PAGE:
It’s more filling than a mere tomato sauce, but just as easy to make. I like to make versatile dishes in the winter; things that can keep well in the fridge, and keep on playing new roles well, too, albeit of a similar character. It’s not the Meryl Streep of foods, I guess: this bean and pancetta-studded tomato sauce wouldn’t exactly make a drastic turn in, say, Vietnamese cuisine. But it does wear many hats quite deliciously keeping within a European repertoire, making appearances with pasta, with crusty bread, or alone, drizzled with good olive or specks of parmesan and parsley.
That’s just the kind of shape-shifting dish I need for winter, when ingredients are more limited and, often, take longer to cook. This one worked right off the bat as a soupy, saucy sort of stew, since the beans had enough carbs themselves to keep me filled up after one hearty (and slurp-worthy) portion. Then, it served as a coating for pasta, sort of like pasta e fagioli (“with beans”), only I added some stray bits of kale sauteed with extra garlic before tossing it all together. It could also play the role of soup, a minimalist minestrone perhaps, perfect for dunking crispy slabs of stale bread in (or letting those soak into the soup, as a tomato bread soup with beans floating about). I’m entertaining the idea of mashing up the thick and very bean-speckled leftovers into a spread or dip for such bread slices, too. Least of all, these can be reheated as is as a tomatoey, duck-free cassoulet in the oven.
It only takes a few ingredients — namely, those in the recipe’s title. For best results, start off with dried white beans, such as cannellini, which are relatively small and quick to cook. Keep in mind that if you opt for larger bean varieties, such as Great Northern or Gigante, you’ll be waiting around much longer for them to cook.
whole, canned tomatoes and dry beans soaked overnight
Then make your tomato selection wisely. This is going to have a great effect on the overall taste of the dish, and while I won’t preach to you what “the best” options for canned tomatoes in the store would be, I encourage you to try out what’s available and decide on a favorite yourself. I did an odd thing and didn’t bother to mash up or chop the whole tomatoes from the can before adding it to the pot. I just broke them up a little with a spatula as I stirred, and later savored the irregular chunks of tomato in the final dish.
Finally, the fun part: those bits of smoky porky stuff, in this case, pancetta. What’s a more classic pairing for beans than that? If you can’t find pancetta (an Italian cured pork belly similar to bacon), just get some good, slab bacon to dice up instead. Go light on the amount for just a touch of smoky flavor or heavy if you want lots of pork in your beans. Here’s a trick, though: to decrease the amount of grease in the pot, stir a paper towel around in the pan with the pancetta once it’s lightly browned. Repeat if desired. That’ll soak up excess rendered fat.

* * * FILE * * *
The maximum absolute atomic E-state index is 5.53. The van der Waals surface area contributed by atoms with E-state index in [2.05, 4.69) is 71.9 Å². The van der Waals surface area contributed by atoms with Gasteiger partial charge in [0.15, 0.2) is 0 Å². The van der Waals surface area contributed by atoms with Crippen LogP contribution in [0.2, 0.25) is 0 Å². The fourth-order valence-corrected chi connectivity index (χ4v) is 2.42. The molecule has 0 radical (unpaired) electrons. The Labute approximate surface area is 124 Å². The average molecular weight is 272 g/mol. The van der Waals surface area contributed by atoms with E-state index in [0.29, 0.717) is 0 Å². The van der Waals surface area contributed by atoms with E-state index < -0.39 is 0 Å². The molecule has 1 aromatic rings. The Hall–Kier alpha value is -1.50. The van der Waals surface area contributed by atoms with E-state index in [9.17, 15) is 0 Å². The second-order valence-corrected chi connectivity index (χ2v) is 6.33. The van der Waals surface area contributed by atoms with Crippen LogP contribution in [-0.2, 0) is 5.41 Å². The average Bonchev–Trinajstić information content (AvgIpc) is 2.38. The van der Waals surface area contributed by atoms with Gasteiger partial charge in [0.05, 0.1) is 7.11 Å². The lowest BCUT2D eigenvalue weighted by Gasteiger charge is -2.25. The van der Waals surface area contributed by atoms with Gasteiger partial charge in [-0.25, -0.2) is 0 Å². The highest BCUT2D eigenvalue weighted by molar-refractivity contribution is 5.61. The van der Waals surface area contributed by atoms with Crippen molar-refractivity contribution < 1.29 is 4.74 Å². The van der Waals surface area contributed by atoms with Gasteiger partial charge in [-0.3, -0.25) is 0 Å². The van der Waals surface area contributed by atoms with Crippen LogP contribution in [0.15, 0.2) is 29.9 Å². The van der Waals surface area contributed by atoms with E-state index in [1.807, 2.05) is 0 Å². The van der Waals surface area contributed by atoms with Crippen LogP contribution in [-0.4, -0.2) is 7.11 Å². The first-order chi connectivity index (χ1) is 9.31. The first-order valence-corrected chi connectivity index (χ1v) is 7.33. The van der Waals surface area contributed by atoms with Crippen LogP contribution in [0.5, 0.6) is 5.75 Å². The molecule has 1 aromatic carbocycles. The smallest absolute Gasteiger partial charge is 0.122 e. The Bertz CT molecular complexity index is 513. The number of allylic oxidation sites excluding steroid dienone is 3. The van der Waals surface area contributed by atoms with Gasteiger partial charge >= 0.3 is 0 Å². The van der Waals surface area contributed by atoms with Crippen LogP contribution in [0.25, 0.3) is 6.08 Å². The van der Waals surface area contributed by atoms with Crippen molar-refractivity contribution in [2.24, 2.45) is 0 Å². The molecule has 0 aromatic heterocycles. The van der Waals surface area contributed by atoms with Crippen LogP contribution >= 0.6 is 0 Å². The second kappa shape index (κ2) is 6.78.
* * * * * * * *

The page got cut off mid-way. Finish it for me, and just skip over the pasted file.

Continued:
Served as is, I don’t know whether this is a soup, stew or braised beans. I just know that I ate it, and enjoyed its many encores, too.
Cannellini Stewed with Tomatoes and Pancetta
(makes 4-6 servings)
1 1/2 cups dried cannellini, soaked in at least 3 inches of water to cover overnight
2 tablespoons extra-virgin olive oil
¼ cup – ½ cup finely diced pancetta or slab bacon
2-3 cloves garlic, minced
½ cup dry white wine
28 ounce can whole, peeled plum tomatoes
2 cups water
salt and freshly ground black pepper to taste
Heat the olive oil in a medium-large pot or Dutch oven over a medium-high flame. Add the pancetta and cook, stirring occasionally, until slightly browned and crispy (reduce heat if starting to burn or stick), about 5-6 minutes. Optionally, stir around a paper towel in the pan to absorb excess grease, and discard. Add the garlic and stir another 30 seconds or so. Add the white wine and bring to a boil, stirring to scrape up any browned bits at the bottom of the pan.
Drain the soaked beans and add the beans, tomatoes and all their juice, and the water. Bring just to a boil, then reduce heat to a low simmer. Cover and cook at least 1 ½ hours, preferably two, until beans are very tender. Season with salt and pepper to taste. Serve with a drizzle of extra olive oil over each bowl.
(for 4-6 servings)
1 1/2 cups dried beans: $0.50
1 can tomatoes: $3.99
½ cup white wine (leftover): $1.00
3-4 oz. pancetta: $3.00
garlic, olive oil, salt and pepper: $0.50
Seven brownie points: Wholesome, hearty beans help fill you up while providing fiber and protein – they’re good for your heart and much more. But here they’re combined tasty, fatty, pork belly bits for that smoky depth of flavor that’s so beloved with beans. Canned tomatoes have lots of sodium, although vitamins that are good for your immune, especially in winter. Add some greens like spinach to boost its nutritional value, and go easy on the bacon (or omit it altogether) for a leaner, greener version.
Five brownie points: Here, the meat plays backdrop to the plant-based protein, for flavor rather than substance. That’s a welcome role reversal for your health and the land. The imported canned tomatoes don’t help this score too much, but at least might remind you to can your own next summer harvest season.